25% of Marvel Studios Profits From The "Black Panther" Film Invested in Black Communities

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Through a clever, well manufactured marketing campaign Marvel Studios and their parent company The Walt Disney Company have targeted the black community with their advertisements for the upcoming Black Panther film, due to release on February 16, 2018. As marginalized groups have become more vocal, corporations and their savvy public relations departments have turned to catering to these groups - to turn a profit - and this film by Marvel Studios is no different. For years, Black America has been speaking of the "lack of representation" in media, be it print, video or otherwise and as of the last decade Marvel Studios and the "superhero" genre in general have often been used as prime examples. Until now black superheroes or superheroes of color, have played marginal roles relegated to "sidekick" status, hardly at the forefront of any superhero film.

While many would see the release of a major studio film with a majority black cast, black director and art direction helmed by black artists (the SZA & Kendrick Lamar song "All The Stars" will be part of the Black Panther soundtrack) as a win - what exactly will the black community gain, aside from another symbolic victory? Surely, more than just black people will be heading to the movies on February 16th to indulge in another piece of the Marvel Cinematic Universe, however, Marvel Studios hasn't pulled out all the stops to get everyone else to come to the theaters - they've blatantly targeted the black community, because they want the one thing the black community has to offer in abundance - black dollars.

Marvel Studios and their Black Panther marketing campaign has targeted Black America in two very distinct ways:

On their own, these two instances don't warrant outrage or disgust. However, when you acknowledge the importance of a song such as "The Revolution Will Not Be Televised" and the significance of Black History Month, it is insulting for them to be used as merely marketing ploys. Gil Scott-Heron told us that, "The revolution will not be brought to you by Xerox..." and it will not be brought to us by Marvel Studios in association with The Walt Disney Company either.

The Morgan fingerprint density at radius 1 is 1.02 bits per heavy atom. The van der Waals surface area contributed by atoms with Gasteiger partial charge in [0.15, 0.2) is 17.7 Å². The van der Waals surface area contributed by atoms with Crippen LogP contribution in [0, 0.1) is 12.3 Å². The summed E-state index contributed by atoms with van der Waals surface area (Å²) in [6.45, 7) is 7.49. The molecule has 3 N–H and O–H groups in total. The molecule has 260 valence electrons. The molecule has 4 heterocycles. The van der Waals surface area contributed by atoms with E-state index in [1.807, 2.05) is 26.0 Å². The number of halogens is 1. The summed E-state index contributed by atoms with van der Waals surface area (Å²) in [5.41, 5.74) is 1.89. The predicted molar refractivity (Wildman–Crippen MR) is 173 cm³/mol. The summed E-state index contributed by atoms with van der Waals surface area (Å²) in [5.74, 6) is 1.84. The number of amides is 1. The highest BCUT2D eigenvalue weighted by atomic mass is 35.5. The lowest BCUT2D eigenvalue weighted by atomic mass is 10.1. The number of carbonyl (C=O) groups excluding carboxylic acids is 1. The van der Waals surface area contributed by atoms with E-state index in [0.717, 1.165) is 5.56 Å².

As black communities across the United States continue to grapple with issues such as gentrification, police brutality, and substandard living conditions we cannot continue to recklessly support these conglomerates, allowing them to profit off of us without demanding something more than just their products in return. We have the ability to change the conditions our communities and us as a people face, by leveraging the strongest resources we have: our strength in numbers, and our combined "spending power". Income inequality is real, and the continued decline of black wealth is something that need not only be addressed, but solved. Underprivileged communities that are only seen as contributors to profit margins must wield their collective power, and become more than just consumers of products; whether that be in the realm of material goods or the arts. 

By signing this petition you're taking a stand, and informing Marvel Studios & their parent The Walt Disney Company that in February your money is not guaranteed. That unless they agree to set aside 25% of their WORLDWIDE profit to be allocated for investment in black communities, and in programs within these communities that focus on S.T.E.M., you will not be heading to any movie theater to see their film. 

You have the ability to not only be entertained, but to leave the theater in February knowing that a portion of your money will be coming back into your community. To not only go see a film about a fictitious country in Africa with advanced technology, but the opportunity to invest in programs which focus on the fields - Science, Technology, Engineering and Mathematics - that make such advancements possible, in real life. 

Sign the petition and tell Marvel Studios & The Walt Disney Company to #BreakBread 

OR

You could simply go to the theater come February 16th, pay for your tickets, buy your popcorn and soda and leave after two hours having seen a good film - and making wealthy companies even wealthier. 

But understand this:

The revolution will not be televised, because the revolution is here - the revolution is in the people.    

 



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